Bee Health Issues
Tier three is full field studies of bees in their natural habitat. “And the researchers uniformly are telling us that designing and funding of these type of studies are major challenges,” Epstein said.
He added, “With honey bees, it doesn’t matter what happens to one bee; it’s what happens to the colony” that is of major concern.
Setting up those outdoor real-field condition tests have been the center of controversy. The main insecticides under intense scrutiny at this time are the neonicotinoid class of chemistry. Activists against pesticide use claim as many as 30 scientific studies have found a link between the neonicotinoids and decresing bee numbers, including a study by the European Food Safety Authority.
Manufacturers of neonicotinoids, which includes the major crop protection companies, have been quick to claim the studies have been conducted outside of appropriate scientific protocol and the studies delivered too high of doses of insecticide compared to real-life field situations, which circles back to Epstein’s comments about tier three testing being extremely hard to do for trustworthy results.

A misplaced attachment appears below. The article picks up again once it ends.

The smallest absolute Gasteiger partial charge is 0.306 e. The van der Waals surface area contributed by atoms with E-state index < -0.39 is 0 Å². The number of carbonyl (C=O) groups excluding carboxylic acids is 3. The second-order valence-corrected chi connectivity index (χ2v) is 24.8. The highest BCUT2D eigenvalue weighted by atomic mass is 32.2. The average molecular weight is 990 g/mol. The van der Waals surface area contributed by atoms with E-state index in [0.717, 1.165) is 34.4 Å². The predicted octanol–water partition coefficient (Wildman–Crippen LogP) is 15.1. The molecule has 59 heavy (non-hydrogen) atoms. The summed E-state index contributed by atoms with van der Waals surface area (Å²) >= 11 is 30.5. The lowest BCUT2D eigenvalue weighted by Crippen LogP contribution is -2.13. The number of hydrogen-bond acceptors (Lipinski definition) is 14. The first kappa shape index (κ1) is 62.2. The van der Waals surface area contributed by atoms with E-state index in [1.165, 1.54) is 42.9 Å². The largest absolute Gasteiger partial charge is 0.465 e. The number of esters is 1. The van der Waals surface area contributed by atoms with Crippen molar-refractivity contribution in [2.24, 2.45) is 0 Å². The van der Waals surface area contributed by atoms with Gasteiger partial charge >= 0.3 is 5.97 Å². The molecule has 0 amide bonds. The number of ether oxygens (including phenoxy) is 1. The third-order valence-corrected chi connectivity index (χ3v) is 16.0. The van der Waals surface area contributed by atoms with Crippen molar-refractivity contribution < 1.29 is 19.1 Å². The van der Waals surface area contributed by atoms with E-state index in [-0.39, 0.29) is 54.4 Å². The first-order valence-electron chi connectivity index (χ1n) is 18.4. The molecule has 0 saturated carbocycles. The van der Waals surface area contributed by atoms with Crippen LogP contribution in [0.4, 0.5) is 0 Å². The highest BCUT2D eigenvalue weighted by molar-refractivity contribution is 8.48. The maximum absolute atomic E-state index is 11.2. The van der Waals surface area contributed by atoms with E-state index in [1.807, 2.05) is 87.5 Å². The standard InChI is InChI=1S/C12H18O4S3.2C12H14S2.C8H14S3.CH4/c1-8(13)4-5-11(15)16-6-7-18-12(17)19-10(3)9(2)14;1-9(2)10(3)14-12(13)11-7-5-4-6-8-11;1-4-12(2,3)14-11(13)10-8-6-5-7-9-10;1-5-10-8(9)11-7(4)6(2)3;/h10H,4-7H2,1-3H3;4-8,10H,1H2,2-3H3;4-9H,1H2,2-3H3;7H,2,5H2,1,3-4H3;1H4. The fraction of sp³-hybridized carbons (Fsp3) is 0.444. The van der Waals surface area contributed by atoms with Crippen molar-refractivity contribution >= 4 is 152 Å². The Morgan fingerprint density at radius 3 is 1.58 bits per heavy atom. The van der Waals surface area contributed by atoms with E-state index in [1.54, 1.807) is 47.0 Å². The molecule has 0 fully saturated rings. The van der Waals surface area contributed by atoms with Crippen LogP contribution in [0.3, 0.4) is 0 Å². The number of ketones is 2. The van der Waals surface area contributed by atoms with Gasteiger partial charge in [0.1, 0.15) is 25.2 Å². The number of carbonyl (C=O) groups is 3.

Without a consensus of opinion about neonicotinoid dangers, the European Commission pushed ahead with banning imidacloprid, clothianidin and thiamethoxam active ingredient insecticides as May began. It isn’t likely that such a ban will occur in the U.S., any time soon. The investment in research has picked up greatly with the major manufacturers working with scientists across the nation.
Bayer CropScience is building its Bee Care Center and has a whole bee care program for interfacing with beekeepers and researchers. Syngenta has established funding grants for research and is taking leadership roles in working with private industry. Monsanto acquired a bee research company.
The most recent target of neonicotinoids’ use is as seed treatments, and this is happening just as farmers have been widely accepting the concept of using multiple active ingredient seed treatment compounds to get crops off to a fast, healthy start.
Whole Picture Look
Epstein and Dave Westervelt, assistant chief, Bureau of Plant and Apiary Inspection for the state of Florida, who also spoke at Bayer CropScience’s Ag Issues Forum, weren’t pointing their fingers at pesticides as being the main culprit for bee deaths and colony collapse disorder, where the whole hive of bees die off.
But both of them agreed that something needs to be done to increase bee populations in the U.S. “We are seeing the need for more pollination services, but at the same time we are seeing fewer bees,” said Epstein. “We had a peak back in about 1950 of almost six million bee colonies, and we have seen a steady decline since then until the latest survey from the National Agricultural Statistics Service reported about two and one-half million hives currently out there.”